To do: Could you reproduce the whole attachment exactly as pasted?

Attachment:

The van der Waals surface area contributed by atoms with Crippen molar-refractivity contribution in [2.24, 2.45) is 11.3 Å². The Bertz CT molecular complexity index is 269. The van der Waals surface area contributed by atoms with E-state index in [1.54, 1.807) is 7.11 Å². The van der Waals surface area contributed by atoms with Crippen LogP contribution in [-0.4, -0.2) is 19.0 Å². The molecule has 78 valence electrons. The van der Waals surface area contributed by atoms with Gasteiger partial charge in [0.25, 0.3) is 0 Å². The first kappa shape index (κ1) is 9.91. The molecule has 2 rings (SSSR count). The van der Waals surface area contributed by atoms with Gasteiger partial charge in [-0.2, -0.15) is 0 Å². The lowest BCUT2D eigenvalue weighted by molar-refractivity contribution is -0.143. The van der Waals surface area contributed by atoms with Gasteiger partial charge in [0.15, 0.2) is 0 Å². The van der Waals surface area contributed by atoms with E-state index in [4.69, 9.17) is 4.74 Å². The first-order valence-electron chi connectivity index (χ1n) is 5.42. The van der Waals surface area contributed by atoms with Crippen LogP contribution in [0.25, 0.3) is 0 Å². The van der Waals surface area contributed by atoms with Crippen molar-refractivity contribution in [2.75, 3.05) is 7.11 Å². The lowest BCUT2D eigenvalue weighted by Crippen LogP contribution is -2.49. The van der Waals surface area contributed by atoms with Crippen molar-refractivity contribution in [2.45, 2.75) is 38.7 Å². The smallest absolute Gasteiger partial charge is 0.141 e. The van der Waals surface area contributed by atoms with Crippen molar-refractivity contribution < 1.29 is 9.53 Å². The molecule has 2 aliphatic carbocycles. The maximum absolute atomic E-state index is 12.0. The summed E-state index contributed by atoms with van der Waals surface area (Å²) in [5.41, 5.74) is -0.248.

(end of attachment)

The van der Waals surface area contributed by atoms with Crippen molar-refractivity contribution in [2.24, 2.45) is 11.3 Å². The Bertz CT molecular complexity index is 269. The van der Waals surface area contributed by atoms with E-state index in [1.54, 1.807) is 7.11 Å². The van der Waals surface area contributed by atoms with Crippen LogP contribution in [-0.4, -0.2) is 19.0 Å². The molecule has 78 valence electrons. The van der Waals surface area contributed by atoms with Gasteiger partial charge in [0.25, 0.3) is 0 Å². The first kappa shape index (κ1) is 9.91. The molecule has 2 rings (SSSR count). The van der Waals surface area contributed by atoms with Gasteiger partial charge in [-0.2, -0.15) is 0 Å². The lowest BCUT2D eigenvalue weighted by molar-refractivity contribution is -0.143. The van der Waals surface area contributed by atoms with Gasteiger partial charge in [0.15, 0.2) is 0 Å². The van der Waals surface area contributed by atoms with E-state index in [4.69, 9.17) is 4.74 Å². The first-order valence-electron chi connectivity index (χ1n) is 5.42. The van der Waals surface area contributed by atoms with Crippen LogP contribution in [0.25, 0.3) is 0 Å². The van der Waals surface area contributed by atoms with Crippen molar-refractivity contribution in [2.75, 3.05) is 7.11 Å². The lowest BCUT2D eigenvalue weighted by Crippen LogP contribution is -2.49. The van der Waals surface area contributed by atoms with Crippen molar-refractivity contribution in [2.45, 2.75) is 38.7 Å². The smallest absolute Gasteiger partial charge is 0.141 e. The van der Waals surface area contributed by atoms with Crippen molar-refractivity contribution < 1.29 is 9.53 Å². The molecule has 2 aliphatic carbocycles. The maximum absolute atomic E-state index is 12.0. The summed E-state index contributed by atoms with van der Waals surface area (Å²) in [5.41, 5.74) is -0.248.